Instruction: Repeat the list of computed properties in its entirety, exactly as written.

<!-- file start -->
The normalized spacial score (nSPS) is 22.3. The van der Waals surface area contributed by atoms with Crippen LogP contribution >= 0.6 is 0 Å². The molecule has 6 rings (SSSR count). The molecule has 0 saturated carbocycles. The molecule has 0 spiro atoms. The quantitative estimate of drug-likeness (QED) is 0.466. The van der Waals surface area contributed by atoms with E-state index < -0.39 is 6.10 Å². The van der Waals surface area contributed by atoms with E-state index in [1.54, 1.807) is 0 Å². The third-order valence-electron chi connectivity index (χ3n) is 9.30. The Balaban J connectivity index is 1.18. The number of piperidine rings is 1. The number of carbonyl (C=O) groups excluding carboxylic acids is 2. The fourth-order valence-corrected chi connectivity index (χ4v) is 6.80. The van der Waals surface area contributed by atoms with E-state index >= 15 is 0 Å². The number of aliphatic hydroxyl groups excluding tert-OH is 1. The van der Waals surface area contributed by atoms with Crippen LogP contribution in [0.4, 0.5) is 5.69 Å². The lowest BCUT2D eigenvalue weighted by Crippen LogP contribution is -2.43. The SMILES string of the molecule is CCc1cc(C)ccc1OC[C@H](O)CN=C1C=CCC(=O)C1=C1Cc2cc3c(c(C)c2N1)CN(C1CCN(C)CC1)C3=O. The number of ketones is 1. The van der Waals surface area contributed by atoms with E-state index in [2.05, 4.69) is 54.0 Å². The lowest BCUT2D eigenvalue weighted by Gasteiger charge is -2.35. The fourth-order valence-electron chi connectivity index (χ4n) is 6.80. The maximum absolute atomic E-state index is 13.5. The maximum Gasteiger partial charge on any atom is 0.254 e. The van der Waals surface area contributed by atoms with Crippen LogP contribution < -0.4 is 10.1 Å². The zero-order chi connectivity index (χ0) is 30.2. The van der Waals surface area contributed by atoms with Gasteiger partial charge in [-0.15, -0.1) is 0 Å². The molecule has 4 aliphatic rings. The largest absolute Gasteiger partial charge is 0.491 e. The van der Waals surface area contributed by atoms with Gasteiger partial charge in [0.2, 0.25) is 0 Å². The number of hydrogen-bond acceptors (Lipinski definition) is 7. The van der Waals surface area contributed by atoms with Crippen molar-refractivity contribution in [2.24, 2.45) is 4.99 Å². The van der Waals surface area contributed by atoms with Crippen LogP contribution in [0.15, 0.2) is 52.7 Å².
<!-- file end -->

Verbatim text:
The normalized spacial score (nSPS) is 22.3. The van der Waals surface area contributed by atoms with Crippen LogP contribution >= 0.6 is 0 Å². The molecule has 6 rings (SSSR count). The molecule has 0 saturated carbocycles. The molecule has 0 spiro atoms. The quantitative estimate of drug-likeness (QED) is 0.466. The van der Waals surface area contributed by atoms with E-state index < -0.39 is 6.10 Å². The van der Waals surface area contributed by atoms with E-state index in [1.54, 1.807) is 0 Å². The third-order valence-electron chi connectivity index (χ3n) is 9.30. The Balaban J connectivity index is 1.18. The number of piperidine rings is 1. The number of carbonyl (C=O) groups excluding carboxylic acids is 2. The fourth-order valence-corrected chi connectivity index (χ4v) is 6.80. The van der Waals surface area contributed by atoms with E-state index >= 15 is 0 Å². The number of aliphatic hydroxyl groups excluding tert-OH is 1. The van der Waals surface area contributed by atoms with Crippen LogP contribution in [0.4, 0.5) is 5.69 Å². The lowest BCUT2D eigenvalue weighted by Crippen LogP contribution is -2.43. The SMILES string of the molecule is CCc1cc(C)ccc1OC[C@H](O)CN=C1C=CCC(=O)C1=C1Cc2cc3c(c(C)c2N1)CN(C1CCN(C)CC1)C3=O. The number of ketones is 1. The van der Waals surface area contributed by atoms with E-state index in [2.05, 4.69) is 54.0 Å². The lowest BCUT2D eigenvalue weighted by Gasteiger charge is -2.35. The fourth-order valence-electron chi connectivity index (χ4n) is 6.80. The maximum absolute atomic E-state index is 13.5. The maximum Gasteiger partial charge on any atom is 0.254 e. The van der Waals surface area contributed by atoms with Crippen LogP contribution < -0.4 is 10.1 Å². The zero-order chi connectivity index (χ0) is 30.2. The van der Waals surface area contributed by atoms with Gasteiger partial charge in [-0.15, -0.1) is 0 Å². The molecule has 4 aliphatic rings. The largest absolute Gasteiger partial charge is 0.491 e. The van der Waals surface area contributed by atoms with Gasteiger partial charge in [0.2, 0.25) is 0 Å². The number of hydrogen-bond acceptors (Lipinski definition) is 7. The van der Waals surface area contributed by atoms with Crippen molar-refractivity contribution in [2.24, 2.45) is 4.99 Å². The van der Waals surface area contributed by atoms with Crippen LogP contribution in [0.15, 0.2) is 52.7 Å².